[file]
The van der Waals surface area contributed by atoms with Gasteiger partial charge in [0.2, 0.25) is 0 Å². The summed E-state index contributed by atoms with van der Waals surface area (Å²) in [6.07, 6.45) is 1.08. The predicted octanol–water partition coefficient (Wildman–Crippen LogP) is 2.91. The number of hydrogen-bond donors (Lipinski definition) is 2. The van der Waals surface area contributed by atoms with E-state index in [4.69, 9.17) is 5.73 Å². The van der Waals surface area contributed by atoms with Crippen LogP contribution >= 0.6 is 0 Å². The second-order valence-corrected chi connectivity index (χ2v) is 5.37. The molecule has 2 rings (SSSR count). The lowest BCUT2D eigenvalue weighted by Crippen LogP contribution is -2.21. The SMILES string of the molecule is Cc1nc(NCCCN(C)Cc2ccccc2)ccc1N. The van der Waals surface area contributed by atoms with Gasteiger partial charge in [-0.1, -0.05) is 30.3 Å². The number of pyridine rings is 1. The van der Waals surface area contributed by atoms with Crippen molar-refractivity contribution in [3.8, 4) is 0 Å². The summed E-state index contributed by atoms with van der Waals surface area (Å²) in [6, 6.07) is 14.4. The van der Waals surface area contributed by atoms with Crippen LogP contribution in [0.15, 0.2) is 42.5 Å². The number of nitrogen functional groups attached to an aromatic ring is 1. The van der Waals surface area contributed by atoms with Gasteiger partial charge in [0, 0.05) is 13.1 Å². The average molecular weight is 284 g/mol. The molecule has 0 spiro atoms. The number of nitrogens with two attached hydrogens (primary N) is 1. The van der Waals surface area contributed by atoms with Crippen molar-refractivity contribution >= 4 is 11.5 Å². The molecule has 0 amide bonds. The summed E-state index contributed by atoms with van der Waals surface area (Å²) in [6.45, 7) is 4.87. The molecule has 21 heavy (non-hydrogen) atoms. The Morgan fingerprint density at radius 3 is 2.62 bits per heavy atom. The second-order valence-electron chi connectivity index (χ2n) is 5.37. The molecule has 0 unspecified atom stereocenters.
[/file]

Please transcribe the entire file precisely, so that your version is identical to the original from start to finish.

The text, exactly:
The van der Waals surface area contributed by atoms with Gasteiger partial charge in [0.2, 0.25) is 0 Å². The summed E-state index contributed by atoms with van der Waals surface area (Å²) in [6.07, 6.45) is 1.08. The predicted octanol–water partition coefficient (Wildman–Crippen LogP) is 2.91. The number of hydrogen-bond donors (Lipinski definition) is 2. The van der Waals surface area contributed by atoms with E-state index in [4.69, 9.17) is 5.73 Å². The van der Waals surface area contributed by atoms with Crippen LogP contribution >= 0.6 is 0 Å². The second-order valence-corrected chi connectivity index (χ2v) is 5.37. The molecule has 2 rings (SSSR count). The lowest BCUT2D eigenvalue weighted by Crippen LogP contribution is -2.21. The SMILES string of the molecule is Cc1nc(NCCCN(C)Cc2ccccc2)ccc1N. The van der Waals surface area contributed by atoms with Gasteiger partial charge in [-0.1, -0.05) is 30.3 Å². The number of pyridine rings is 1. The van der Waals surface area contributed by atoms with Crippen molar-refractivity contribution in [3.8, 4) is 0 Å². The summed E-state index contributed by atoms with van der Waals surface area (Å²) in [6, 6.07) is 14.4. The van der Waals surface area contributed by atoms with Crippen LogP contribution in [0.15, 0.2) is 42.5 Å². The number of nitrogen functional groups attached to an aromatic ring is 1. The van der Waals surface area contributed by atoms with Gasteiger partial charge in [0, 0.05) is 13.1 Å². The average molecular weight is 284 g/mol. The molecule has 0 spiro atoms. The number of nitrogens with two attached hydrogens (primary N) is 1. The van der Waals surface area contributed by atoms with Crippen molar-refractivity contribution >= 4 is 11.5 Å². The molecule has 0 amide bonds. The summed E-state index contributed by atoms with van der Waals surface area (Å²) in [6.45, 7) is 4.87. The molecule has 21 heavy (non-hydrogen) atoms. The Morgan fingerprint density at radius 3 is 2.62 bits per heavy atom. The second-order valence-electron chi connectivity index (χ2n) is 5.37. The molecule has 0 unspecified atom stereocenters.